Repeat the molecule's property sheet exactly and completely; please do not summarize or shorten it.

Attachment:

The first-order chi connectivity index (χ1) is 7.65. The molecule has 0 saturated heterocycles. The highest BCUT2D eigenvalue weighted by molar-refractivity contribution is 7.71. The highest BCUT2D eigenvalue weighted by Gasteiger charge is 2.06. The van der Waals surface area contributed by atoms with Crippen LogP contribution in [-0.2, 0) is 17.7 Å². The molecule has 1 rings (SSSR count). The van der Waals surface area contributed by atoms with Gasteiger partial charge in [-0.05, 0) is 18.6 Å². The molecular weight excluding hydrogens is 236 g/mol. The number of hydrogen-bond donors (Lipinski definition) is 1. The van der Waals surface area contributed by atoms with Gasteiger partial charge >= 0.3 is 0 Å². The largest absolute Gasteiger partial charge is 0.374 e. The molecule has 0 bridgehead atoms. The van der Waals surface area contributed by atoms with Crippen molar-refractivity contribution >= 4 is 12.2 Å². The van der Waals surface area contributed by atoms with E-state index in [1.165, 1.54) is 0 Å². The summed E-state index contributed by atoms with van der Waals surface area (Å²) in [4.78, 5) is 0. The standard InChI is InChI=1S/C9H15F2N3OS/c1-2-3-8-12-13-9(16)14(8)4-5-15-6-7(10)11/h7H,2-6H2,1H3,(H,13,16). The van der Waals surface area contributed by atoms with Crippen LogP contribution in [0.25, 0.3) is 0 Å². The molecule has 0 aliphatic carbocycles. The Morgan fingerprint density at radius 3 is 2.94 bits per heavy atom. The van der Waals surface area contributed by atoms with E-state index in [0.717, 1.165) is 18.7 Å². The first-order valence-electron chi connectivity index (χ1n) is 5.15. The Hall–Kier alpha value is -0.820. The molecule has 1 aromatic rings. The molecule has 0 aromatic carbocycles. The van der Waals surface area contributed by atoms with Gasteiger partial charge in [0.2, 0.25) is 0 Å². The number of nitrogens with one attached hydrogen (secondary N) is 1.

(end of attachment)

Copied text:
The first-order chi connectivity index (χ1) is 7.65. The molecule has 0 saturated heterocycles. The highest BCUT2D eigenvalue weighted by molar-refractivity contribution is 7.71. The highest BCUT2D eigenvalue weighted by Gasteiger charge is 2.06. The van der Waals surface area contributed by atoms with Crippen LogP contribution in [-0.2, 0) is 17.7 Å². The molecule has 1 rings (SSSR count). The van der Waals surface area contributed by atoms with Gasteiger partial charge in [-0.05, 0) is 18.6 Å². The molecular weight excluding hydrogens is 236 g/mol. The number of hydrogen-bond donors (Lipinski definition) is 1. The van der Waals surface area contributed by atoms with Gasteiger partial charge >= 0.3 is 0 Å². The largest absolute Gasteiger partial charge is 0.374 e. The molecule has 0 bridgehead atoms. The van der Waals surface area contributed by atoms with Crippen molar-refractivity contribution >= 4 is 12.2 Å². The van der Waals surface area contributed by atoms with E-state index in [1.165, 1.54) is 0 Å². The summed E-state index contributed by atoms with van der Waals surface area (Å²) in [4.78, 5) is 0. The standard InChI is InChI=1S/C9H15F2N3OS/c1-2-3-8-12-13-9(16)14(8)4-5-15-6-7(10)11/h7H,2-6H2,1H3,(H,13,16). The van der Waals surface area contributed by atoms with Crippen LogP contribution in [0.25, 0.3) is 0 Å². The molecule has 0 aliphatic carbocycles. The Morgan fingerprint density at radius 3 is 2.94 bits per heavy atom. The van der Waals surface area contributed by atoms with E-state index in [0.717, 1.165) is 18.7 Å². The first-order valence-electron chi connectivity index (χ1n) is 5.15. The Hall–Kier alpha value is -0.820. The molecule has 1 aromatic rings. The molecule has 0 aromatic carbocycles. The van der Waals surface area contributed by atoms with Gasteiger partial charge in [0.2, 0.25) is 0 Å². The number of nitrogens with one attached hydrogen (secondary N) is 1.